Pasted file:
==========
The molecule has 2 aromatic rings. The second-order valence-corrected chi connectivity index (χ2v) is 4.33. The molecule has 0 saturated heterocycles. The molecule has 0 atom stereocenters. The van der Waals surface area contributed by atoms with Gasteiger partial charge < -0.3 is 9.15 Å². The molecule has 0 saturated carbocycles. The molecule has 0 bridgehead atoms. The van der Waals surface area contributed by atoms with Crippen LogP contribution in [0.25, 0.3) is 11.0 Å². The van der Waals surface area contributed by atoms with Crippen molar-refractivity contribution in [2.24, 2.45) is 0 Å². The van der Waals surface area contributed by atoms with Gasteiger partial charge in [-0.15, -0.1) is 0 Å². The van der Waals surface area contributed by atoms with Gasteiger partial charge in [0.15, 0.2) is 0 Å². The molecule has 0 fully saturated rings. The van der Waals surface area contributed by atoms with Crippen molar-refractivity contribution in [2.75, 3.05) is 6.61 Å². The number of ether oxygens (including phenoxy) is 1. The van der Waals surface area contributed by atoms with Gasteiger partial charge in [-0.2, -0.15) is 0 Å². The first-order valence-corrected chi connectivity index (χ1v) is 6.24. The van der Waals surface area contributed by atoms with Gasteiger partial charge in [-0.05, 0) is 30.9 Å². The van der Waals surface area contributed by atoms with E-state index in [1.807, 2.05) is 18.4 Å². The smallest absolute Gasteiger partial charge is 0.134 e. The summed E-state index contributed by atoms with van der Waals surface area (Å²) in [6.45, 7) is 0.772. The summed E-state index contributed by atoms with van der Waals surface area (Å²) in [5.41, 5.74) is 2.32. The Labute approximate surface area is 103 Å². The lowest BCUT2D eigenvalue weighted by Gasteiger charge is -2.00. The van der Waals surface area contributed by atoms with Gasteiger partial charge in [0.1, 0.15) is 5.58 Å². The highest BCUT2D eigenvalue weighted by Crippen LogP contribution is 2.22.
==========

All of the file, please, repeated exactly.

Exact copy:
The molecule has 2 aromatic rings. The second-order valence-corrected chi connectivity index (χ2v) is 4.33. The molecule has 0 saturated heterocycles. The molecule has 0 atom stereocenters. The van der Waals surface area contributed by atoms with Gasteiger partial charge < -0.3 is 9.15 Å². The molecule has 0 saturated carbocycles. The molecule has 0 bridgehead atoms. The van der Waals surface area contributed by atoms with Crippen LogP contribution in [0.25, 0.3) is 11.0 Å². The van der Waals surface area contributed by atoms with Crippen molar-refractivity contribution in [2.24, 2.45) is 0 Å². The van der Waals surface area contributed by atoms with Gasteiger partial charge in [-0.15, -0.1) is 0 Å². The van der Waals surface area contributed by atoms with Gasteiger partial charge in [0.15, 0.2) is 0 Å². The molecule has 0 fully saturated rings. The van der Waals surface area contributed by atoms with Crippen molar-refractivity contribution in [2.75, 3.05) is 6.61 Å². The number of ether oxygens (including phenoxy) is 1. The van der Waals surface area contributed by atoms with Gasteiger partial charge in [-0.2, -0.15) is 0 Å². The first-order valence-corrected chi connectivity index (χ1v) is 6.24. The van der Waals surface area contributed by atoms with Gasteiger partial charge in [-0.05, 0) is 30.9 Å². The van der Waals surface area contributed by atoms with E-state index in [1.807, 2.05) is 18.4 Å². The smallest absolute Gasteiger partial charge is 0.134 e. The summed E-state index contributed by atoms with van der Waals surface area (Å²) in [6.45, 7) is 0.772. The summed E-state index contributed by atoms with van der Waals surface area (Å²) in [5.41, 5.74) is 2.32. The Labute approximate surface area is 103 Å². The lowest BCUT2D eigenvalue weighted by Gasteiger charge is -2.00. The van der Waals surface area contributed by atoms with Gasteiger partial charge in [0.1, 0.15) is 5.58 Å². The highest BCUT2D eigenvalue weighted by Crippen LogP contribution is 2.22.